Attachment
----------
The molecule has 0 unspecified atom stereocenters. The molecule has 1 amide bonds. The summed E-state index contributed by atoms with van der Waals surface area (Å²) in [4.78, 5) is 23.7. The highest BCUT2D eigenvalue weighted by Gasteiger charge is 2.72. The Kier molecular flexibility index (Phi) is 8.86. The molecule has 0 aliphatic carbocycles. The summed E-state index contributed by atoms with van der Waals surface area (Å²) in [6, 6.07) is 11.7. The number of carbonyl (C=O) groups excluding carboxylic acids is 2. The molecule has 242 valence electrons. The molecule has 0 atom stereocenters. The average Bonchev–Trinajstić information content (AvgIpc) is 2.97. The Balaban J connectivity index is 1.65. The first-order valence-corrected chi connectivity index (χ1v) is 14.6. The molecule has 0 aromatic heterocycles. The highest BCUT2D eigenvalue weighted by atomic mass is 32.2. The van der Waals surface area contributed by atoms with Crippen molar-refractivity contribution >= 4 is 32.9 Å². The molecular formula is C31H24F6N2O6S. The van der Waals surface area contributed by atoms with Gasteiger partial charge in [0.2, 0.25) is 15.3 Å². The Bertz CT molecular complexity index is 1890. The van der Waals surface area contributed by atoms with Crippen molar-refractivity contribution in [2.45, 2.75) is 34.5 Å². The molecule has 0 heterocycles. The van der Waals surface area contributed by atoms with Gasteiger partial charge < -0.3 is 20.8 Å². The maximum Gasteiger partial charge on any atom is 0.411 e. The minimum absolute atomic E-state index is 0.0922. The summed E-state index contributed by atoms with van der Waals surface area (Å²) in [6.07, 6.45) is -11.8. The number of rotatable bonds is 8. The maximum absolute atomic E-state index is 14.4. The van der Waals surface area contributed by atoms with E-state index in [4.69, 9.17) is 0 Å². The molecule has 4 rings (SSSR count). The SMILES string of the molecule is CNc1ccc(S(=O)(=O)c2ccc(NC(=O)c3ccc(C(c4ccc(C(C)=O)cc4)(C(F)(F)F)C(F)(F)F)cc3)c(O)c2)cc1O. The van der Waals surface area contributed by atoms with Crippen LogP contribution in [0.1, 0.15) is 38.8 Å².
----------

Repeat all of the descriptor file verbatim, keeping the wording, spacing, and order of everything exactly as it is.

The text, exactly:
The molecule has 0 unspecified atom stereocenters. The molecule has 1 amide bonds. The summed E-state index contributed by atoms with van der Waals surface area (Å²) in [4.78, 5) is 23.7. The highest BCUT2D eigenvalue weighted by Gasteiger charge is 2.72. The Kier molecular flexibility index (Phi) is 8.86. The molecule has 0 aliphatic carbocycles. The summed E-state index contributed by atoms with van der Waals surface area (Å²) in [6, 6.07) is 11.7. The number of carbonyl (C=O) groups excluding carboxylic acids is 2. The molecule has 242 valence electrons. The molecule has 0 atom stereocenters. The average Bonchev–Trinajstić information content (AvgIpc) is 2.97. The Balaban J connectivity index is 1.65. The first-order valence-corrected chi connectivity index (χ1v) is 14.6. The molecule has 0 aromatic heterocycles. The highest BCUT2D eigenvalue weighted by atomic mass is 32.2. The van der Waals surface area contributed by atoms with Crippen molar-refractivity contribution >= 4 is 32.9 Å². The molecular formula is C31H24F6N2O6S. The van der Waals surface area contributed by atoms with Gasteiger partial charge in [0.2, 0.25) is 15.3 Å². The Bertz CT molecular complexity index is 1890. The van der Waals surface area contributed by atoms with Crippen molar-refractivity contribution in [2.45, 2.75) is 34.5 Å². The molecule has 0 heterocycles. The van der Waals surface area contributed by atoms with Gasteiger partial charge < -0.3 is 20.8 Å². The maximum Gasteiger partial charge on any atom is 0.411 e. The minimum absolute atomic E-state index is 0.0922. The summed E-state index contributed by atoms with van der Waals surface area (Å²) in [6.07, 6.45) is -11.8. The number of rotatable bonds is 8. The maximum absolute atomic E-state index is 14.4. The van der Waals surface area contributed by atoms with E-state index in [4.69, 9.17) is 0 Å². The molecule has 4 rings (SSSR count). The SMILES string of the molecule is CNc1ccc(S(=O)(=O)c2ccc(NC(=O)c3ccc(C(c4ccc(C(C)=O)cc4)(C(F)(F)F)C(F)(F)F)cc3)c(O)c2)cc1O. The van der Waals surface area contributed by atoms with Crippen LogP contribution in [0.1, 0.15) is 38.8 Å².